Building a solid legal foundation
Free on-demand webinar presented by the ATB Entrepreneur Centre
By ATB Financial 6 August 2020
Establishing a strong legal structure is an important piece when starting a business. In this one hour webinar, Goodlawyer lawyer and founder of Toronto-based law firm SM Legal Sam Michaels walks us through some important legal considerations including:
- Understanding different business structures
- Internal and external contracts
- Licensing and regulations
- Establishing best practices
Understanding different business structures.
“If I want to have a brand, sell a product and separate my income from the revenue of the company, or if I want to sell under a different name than my personal name, there needs to be some proper business vehicle,” says Michaels, such as a corporation, a partnership or a sole proprietorship.
A corporation is a separate legal entity that will be taxed and sued separately from the owners or shareholders. Michaels says this is good for businesses that require tax separation, liability protection and if you’re looking to bring in investors.
If you’re doing business on your own, you are a sole proprietor. If you’re doing work as two or more individuals or organizations together, that is a partnership.
A joint venture is when two companies or two other entities come together and form a third entity, says Michaels. Usually, this lasts for a specific project or purpose.
Internal and external contracts.
Every business will need a few basic contracts in order to exist as a company. While it’s tempting to focus on the vision for your company and start making your idea a reality, it’s important that founders pause and cover their legal bases.
“If there is more than one person in the company, there really should be a shareholders agreement, partnership agreement or joint venture agreement. Something that puts in place the rules for how these people are going to interact,” says Michaels.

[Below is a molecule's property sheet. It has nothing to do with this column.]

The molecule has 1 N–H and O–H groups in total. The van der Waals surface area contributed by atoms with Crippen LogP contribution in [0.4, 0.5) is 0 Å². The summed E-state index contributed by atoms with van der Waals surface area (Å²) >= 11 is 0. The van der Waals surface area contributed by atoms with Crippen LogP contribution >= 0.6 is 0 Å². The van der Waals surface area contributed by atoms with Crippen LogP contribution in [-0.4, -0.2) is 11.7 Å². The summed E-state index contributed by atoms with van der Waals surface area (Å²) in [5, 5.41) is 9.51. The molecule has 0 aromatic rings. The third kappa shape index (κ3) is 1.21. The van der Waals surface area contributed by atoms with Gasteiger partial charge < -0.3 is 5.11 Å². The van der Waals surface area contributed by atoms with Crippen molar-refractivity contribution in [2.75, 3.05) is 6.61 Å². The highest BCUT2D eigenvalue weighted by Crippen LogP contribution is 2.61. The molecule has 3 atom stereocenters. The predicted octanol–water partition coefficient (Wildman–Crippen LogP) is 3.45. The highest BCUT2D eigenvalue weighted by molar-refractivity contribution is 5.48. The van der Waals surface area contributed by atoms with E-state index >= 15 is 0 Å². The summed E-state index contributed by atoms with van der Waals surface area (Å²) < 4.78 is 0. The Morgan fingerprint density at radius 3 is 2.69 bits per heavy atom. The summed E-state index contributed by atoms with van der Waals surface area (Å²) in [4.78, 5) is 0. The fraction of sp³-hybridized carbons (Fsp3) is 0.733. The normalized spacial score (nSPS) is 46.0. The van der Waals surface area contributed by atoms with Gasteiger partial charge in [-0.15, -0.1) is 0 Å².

Other important internal contracts include employee and contractor agreements.
“You don’t check your contracts every day. It’s there in the background for when things go wrong,” says Michaels.
Licensing and regulations.
To operate your business, it is important to establish agreements that show you and your business are taking the necessary steps to protect your company and its intellectual property, says Michaels. The types of licenses and regulations a business needs is highly unique to each industry and sector. Generally speaking, businesses will need to follow health and safety regulations, secure insurance, adhere to environmental protections and pay taxes.
Establishing best practices.
Startups can increase their odds of long-term sustainability by establishing key best practices from the start. Michaels specifically recommends businesses:
- Establish regular recordkeeping habits with specific details about payroll, suppliers, clients as well as notes about incidents, decisions or other events and actions related to the business. “Recordkeeping is a big part of staying organized and preparing for potential problems down the road,” he says.
- Practice disclosure is about making issues, problems or concerns known to multiple parties when it arises so parties are aware and can work to address the issue. This helps demonstrate you were acting transparently and in good faith in cases where the issue leads to a court battle.
- Gather evidence when problems arise. “If you have something that is becoming a potential legal situation—an unhappy client or unhappy supplier—at that point start gathering evidence. Whatever contracts they signed. Whatever emails you had with them. Whatever policy documents [are in place]. All that stuff is going to be important. If you go to a lawyer and say here is all my evidence, it is going to be easier to get a quote from that lawyer,” says Michaels.
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